On May 28, a caucus of Dem.-Rep. legislators, presided over by James W. Wilkin, nominated DeWitt Clinton for U.S. President. On June 18, the United States declared War against Great Britain, and the Legislature adjourned on the next day.
- The Southern District (5 seats) consisted of Kings, New York, Queens, Richmond, Suffolk and Westchester counties.
- The Middle District (7 seats) consisted of Dutchess, Orange, Ulster, Columbia, Delaware, Rockland, Greene and Sullivan counties.
- The Eastern District (8 seats) consisted of Washington, Clinton, Rensselaer, Albany, Saratoga, Essex, Montgomery, Franklin and Schenectady counties.
- The Western District (12 seats) consisted of Herkimer, Ontario, Otsego, Tioga, Onondaga, Schoharie, Steuben, Chenango, Oneida, Cayuga, Genesee, Seneca, Jefferson, Lewis, St. Lawrence, Allegany, Broome, Madison, Niagara, Cortland, Cattaraugus and Chautauqua counties.
The asterisk (*) denotes members of the previous Legislature who continued in office as members of this Legislature. Nathan Sanford changed from the Assembly to the Senate.
|Southern||Benjamin Coe*||1 year||Dem.-Rep.|
|William W. Gilbert*||1 year||Dem.-Rep.||elected to the Council of Appointment|
|Israel Carll*||2 years||Dem.-Rep.|
|Ebenezer White*||3 years||Dem.-Rep.|
|Nathan Sanford*||4 years||Dem.-Rep.||also United States Attorney for the District of New York|
|Middle||Edward P. Livingston*||1 year||Dem.-Rep.|
|Johannes Bruyn*||2 years||Dem.-Rep.||elected to the Council of Appointment|
|Samuel Haight*||2 years||Dem.-Rep.|
|Morgan Lewis*||3 years||Dem.-Rep.|
|James W. Wilkin*||3 years||Dem.-Rep.|
|Erastus Root||4 years||Dem.-Rep.|
|William Taber||4 years||Dem.-Rep.|
|Eastern||David Hopkins*||1 year||Federalist|
|Daniel Paris*||2 years||Federalist|
|John Stearns*||2 years||Federalist|
|Henry Yates Jr.*||3 years||Dem.-Rep.||elected to the Council of Appointment|
|Elisha Arnold||4 years||Dem.-Rep.|
|Kitchel Bishop||4 years||Dem.-Rep.|
|Ruggles Hubbard||4 years||Dem.-Rep.|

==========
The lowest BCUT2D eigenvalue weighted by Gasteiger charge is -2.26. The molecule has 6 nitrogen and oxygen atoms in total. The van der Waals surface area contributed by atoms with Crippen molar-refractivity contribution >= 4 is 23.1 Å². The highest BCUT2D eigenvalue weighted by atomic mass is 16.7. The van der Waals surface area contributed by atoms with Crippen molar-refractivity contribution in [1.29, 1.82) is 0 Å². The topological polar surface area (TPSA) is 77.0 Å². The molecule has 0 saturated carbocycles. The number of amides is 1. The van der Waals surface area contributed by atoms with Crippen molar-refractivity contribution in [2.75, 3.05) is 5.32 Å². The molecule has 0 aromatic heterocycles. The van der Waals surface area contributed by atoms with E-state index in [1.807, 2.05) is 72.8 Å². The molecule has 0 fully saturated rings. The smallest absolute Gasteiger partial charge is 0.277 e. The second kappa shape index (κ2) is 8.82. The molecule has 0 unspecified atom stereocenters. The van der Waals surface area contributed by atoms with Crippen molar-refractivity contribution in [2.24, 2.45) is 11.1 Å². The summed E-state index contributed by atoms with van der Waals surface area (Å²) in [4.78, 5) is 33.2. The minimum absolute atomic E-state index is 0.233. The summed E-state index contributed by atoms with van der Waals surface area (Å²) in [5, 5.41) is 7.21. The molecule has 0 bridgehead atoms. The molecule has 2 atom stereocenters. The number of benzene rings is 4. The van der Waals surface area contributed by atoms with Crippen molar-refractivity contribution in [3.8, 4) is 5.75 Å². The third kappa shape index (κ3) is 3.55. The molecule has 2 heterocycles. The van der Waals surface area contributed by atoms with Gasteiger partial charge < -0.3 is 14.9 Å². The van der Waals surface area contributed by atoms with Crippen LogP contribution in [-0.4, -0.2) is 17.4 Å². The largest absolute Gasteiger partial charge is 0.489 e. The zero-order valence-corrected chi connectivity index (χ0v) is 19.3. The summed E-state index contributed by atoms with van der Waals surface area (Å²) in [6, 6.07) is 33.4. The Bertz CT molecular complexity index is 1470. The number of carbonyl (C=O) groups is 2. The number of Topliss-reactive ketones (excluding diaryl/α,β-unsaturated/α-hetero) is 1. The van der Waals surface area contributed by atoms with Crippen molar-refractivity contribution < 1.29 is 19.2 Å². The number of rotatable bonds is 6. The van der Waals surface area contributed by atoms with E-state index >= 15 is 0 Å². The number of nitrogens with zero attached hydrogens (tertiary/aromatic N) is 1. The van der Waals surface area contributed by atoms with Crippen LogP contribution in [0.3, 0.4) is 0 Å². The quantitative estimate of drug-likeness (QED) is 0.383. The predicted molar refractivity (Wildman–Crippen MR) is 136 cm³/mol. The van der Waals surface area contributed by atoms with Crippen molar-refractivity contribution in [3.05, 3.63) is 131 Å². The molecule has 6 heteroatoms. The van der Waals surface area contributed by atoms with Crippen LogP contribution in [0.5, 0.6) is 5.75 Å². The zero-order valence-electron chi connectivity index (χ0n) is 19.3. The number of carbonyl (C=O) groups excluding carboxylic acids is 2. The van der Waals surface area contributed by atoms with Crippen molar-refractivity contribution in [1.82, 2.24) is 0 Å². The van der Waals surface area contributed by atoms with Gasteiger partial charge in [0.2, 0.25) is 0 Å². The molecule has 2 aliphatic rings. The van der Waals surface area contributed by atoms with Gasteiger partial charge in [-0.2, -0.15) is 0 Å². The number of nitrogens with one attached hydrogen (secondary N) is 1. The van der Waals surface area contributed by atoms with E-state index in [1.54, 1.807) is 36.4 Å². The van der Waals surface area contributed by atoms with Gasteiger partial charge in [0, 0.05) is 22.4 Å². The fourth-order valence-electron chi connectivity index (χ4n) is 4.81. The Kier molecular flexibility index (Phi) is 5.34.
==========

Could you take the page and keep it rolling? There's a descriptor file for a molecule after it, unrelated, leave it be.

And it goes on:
|John Tayler*||4 years||Dem.-Rep.|
|Western||Francis A. Bloodgood*||1 year||Dem.-Rep.||elected to the Council of Appointment|
|Walter Martin*||1 year||Dem.-Rep.|
|Luther Rich*||1 year||Dem.-Rep.|
|Sylvanus Smalley*||1 year||Dem.-Rep.|
|Amos Hall*||2 years||Federalist|
|Seth Phelps*||2 years||Federalist|
|Jonas Platt*||2 years||Federalist|
|Reuben Humphrey*||3 years||Dem.-Rep.|
|Nathan Smith*||3 years||Dem.-Rep.|
|Philetus Swift*||3 years||Dem.-Rep.|
|Henry A. Townsend*||3 years||Dem.-Rep.|
|Casper M. Rouse||4 years||Dem.-Rep.|
- Clerk: Sebastian Visscher
- Albany County (4 seats)
- Allegany and Steuben counties (1 seat)
- Broome County (1 seat)
- Cattaraugus, Chautauqua and Niagara counties (1 seat)
- Cayuga County (3 seats)
- Chenango County (3 seats)
- Clinton and Franklin counties (1 seat)
- Columbia County (4 seats)
- Cortland County (1 seat)
- Delaware County (2 seats)
- Dutchess County (6 seats)
- Essex County (1 seat)
- Genesee County (1 seat)
- Greene County (2 seats)
- Herkimer County (3 seats)
- Jefferson County (2 seats)
- Kings County (1 seat)
- Lewis County (1 seat)
- Madison County (3 seats)
- Montgomery County (5 seats)
- The City and County of New York (11 seats)
- Oneida County (5 seats)
- Onondaga County (2 seats)
- Ontario County (5 seats)
- Orange County (4 seats)
- Otsego County (4 seats)
- Queens County (3 seats)
- Rensselaer County (4 seats)
- Richmond County (1 seat)
- Rockland County (1 seat)
- St. Lawrence County (1 seat)
- Saratoga County (4 seats)
- Schenectady County (2 seats)
- Schoharie County (2 seats)
- Seneca County (1 seat)
- Suffolk County (3 seats)
- Sullivan and Ulster counties (4 seats)
- Tioga County (1 seat)
- Washington County (5 seats)
- Westchester County (3 seats)
The asterisk (*) denotes members of the previous Legislature who continued as members of this Legislature.